Don't let the trolls win!

Instead of killing comments, we should be trying to fix them

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Every month or so, it seems, a media outlet decides to get rid of their comments. The latest is The Week, which follows Reuters and Re/code, both of whom shut down their comments recently. Every outlet that does this says the same thing: conversation has moved to social media, etc. But as New York Times staffer Mat Yurow argues in a post at Medium, this argument is essentially a cop-out. Comments need to be fixed, not killed.

In its post about shutting down comments, The Week says that “in the age of social media, the smartest and most vibrant reader conversations have moved off of news sites and onto Facebook and Twitter.” But even if this is the case — which I’m not disputing — whose fault is that? Most sites have done virtually nothing to try and make their comment sections a more hospitable place for smart and vibrant discussion, so why wouldn’t it go elsewhere?

The Week piece also says that the site has “a deep respect for the intelligence and opinions of our readers.” But not enough respect, apparently, to allow those readers to post their thoughts about its articles on the same page where those articles appear.

Instead, readers are forced to try and track down the writers and editors of the magazine on various social networks and then do their best to find the conversation about whatever article they are interested in, and then convince someone on the staff to engage with them. What many news outlets seem to mean by the discussion “moving to Twitter and Facebook” is that it’s much easier to ignore.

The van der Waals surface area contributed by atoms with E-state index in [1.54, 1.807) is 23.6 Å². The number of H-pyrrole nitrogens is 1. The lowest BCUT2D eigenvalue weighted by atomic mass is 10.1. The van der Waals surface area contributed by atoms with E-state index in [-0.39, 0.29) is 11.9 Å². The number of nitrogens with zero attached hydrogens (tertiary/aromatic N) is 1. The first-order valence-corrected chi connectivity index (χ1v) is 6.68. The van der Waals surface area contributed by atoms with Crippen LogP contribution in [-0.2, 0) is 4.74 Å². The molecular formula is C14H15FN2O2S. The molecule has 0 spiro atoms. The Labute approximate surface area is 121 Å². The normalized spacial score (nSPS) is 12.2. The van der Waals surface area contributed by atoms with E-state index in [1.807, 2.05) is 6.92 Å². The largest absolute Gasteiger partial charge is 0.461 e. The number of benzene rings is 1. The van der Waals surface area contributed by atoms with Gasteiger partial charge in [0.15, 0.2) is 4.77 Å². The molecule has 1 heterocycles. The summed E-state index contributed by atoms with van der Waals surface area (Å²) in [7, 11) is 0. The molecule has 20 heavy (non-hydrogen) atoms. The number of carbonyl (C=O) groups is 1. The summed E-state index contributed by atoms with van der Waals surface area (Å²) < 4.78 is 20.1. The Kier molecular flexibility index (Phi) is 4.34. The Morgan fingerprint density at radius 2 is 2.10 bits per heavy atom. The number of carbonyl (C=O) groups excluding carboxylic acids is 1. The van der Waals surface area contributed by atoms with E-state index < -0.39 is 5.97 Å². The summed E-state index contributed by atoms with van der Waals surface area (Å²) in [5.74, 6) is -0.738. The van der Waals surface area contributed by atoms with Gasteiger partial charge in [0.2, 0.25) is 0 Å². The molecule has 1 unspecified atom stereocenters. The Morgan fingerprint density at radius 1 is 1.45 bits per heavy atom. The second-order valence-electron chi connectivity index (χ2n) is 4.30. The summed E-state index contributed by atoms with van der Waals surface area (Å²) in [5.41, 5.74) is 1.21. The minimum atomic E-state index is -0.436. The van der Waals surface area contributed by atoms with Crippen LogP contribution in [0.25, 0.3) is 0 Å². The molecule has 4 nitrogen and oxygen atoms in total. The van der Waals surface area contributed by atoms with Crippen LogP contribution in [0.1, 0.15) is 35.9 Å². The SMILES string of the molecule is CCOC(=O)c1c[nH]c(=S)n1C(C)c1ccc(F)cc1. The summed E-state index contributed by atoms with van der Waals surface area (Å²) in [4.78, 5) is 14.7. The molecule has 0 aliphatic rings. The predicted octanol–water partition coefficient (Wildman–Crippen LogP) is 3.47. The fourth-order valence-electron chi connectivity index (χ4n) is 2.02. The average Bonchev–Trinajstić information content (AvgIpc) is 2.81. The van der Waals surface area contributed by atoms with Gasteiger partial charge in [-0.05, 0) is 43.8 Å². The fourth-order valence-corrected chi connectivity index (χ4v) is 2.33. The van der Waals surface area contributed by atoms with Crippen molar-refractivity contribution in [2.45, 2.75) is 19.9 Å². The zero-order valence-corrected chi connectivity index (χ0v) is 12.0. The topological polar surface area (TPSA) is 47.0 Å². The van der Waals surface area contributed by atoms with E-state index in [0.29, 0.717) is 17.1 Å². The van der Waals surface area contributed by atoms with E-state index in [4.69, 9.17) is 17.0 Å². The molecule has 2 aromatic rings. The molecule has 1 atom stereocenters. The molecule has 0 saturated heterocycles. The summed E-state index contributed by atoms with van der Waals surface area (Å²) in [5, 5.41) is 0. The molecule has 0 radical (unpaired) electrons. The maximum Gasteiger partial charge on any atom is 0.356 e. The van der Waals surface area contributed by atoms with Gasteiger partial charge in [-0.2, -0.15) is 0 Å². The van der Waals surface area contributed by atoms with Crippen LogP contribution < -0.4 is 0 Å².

Engagement equals value

Yurow, by contrast — who works on the audience development team at the New York Times, and before that worked for Huffington Post and Bloomberg — believes as I do that handing over a key component of your relationship with readers to Twitter and Facebook is a mistake. Not only does it give up something valuable, but it suggests to readers that their comments and interaction aren’t worth the trouble:

“To simply give up, and hand our most engaged users over to Facebook and Twitter is a major loss to a industry that is in dire need of loyalty. We need to come up with real, sustainable solutions?—?solutions that view community through the lens of modern culture, technology and business. It is imperative that we save comments. We owe it to our readers, we owe it to our writers, and we owe it to ourselves.”

Comments are broken, Yurow argues, because most publications have not put the time or resources into trying to make them work, and so they have become troll and spam-filled backwaters that everyone tries to avoid. But that’s not the fault of readers — it’s the fault of publishers for not seeing their relationship with their readers as being of value. So how can this perception of comments be turned around? Yurow outlines several ways in his post.

For one thing, media sites could look at the actual return on investment that they get from engaging with readers — which is real, and can be measured. It’s easier for sites with subscriptions to do this, since they can track how many commenters eventually “convert” into being subscribers. But it’s not that hard to tie reader time spent with things that matter to your business, whether it’s advertising or something else. As Yurow points out: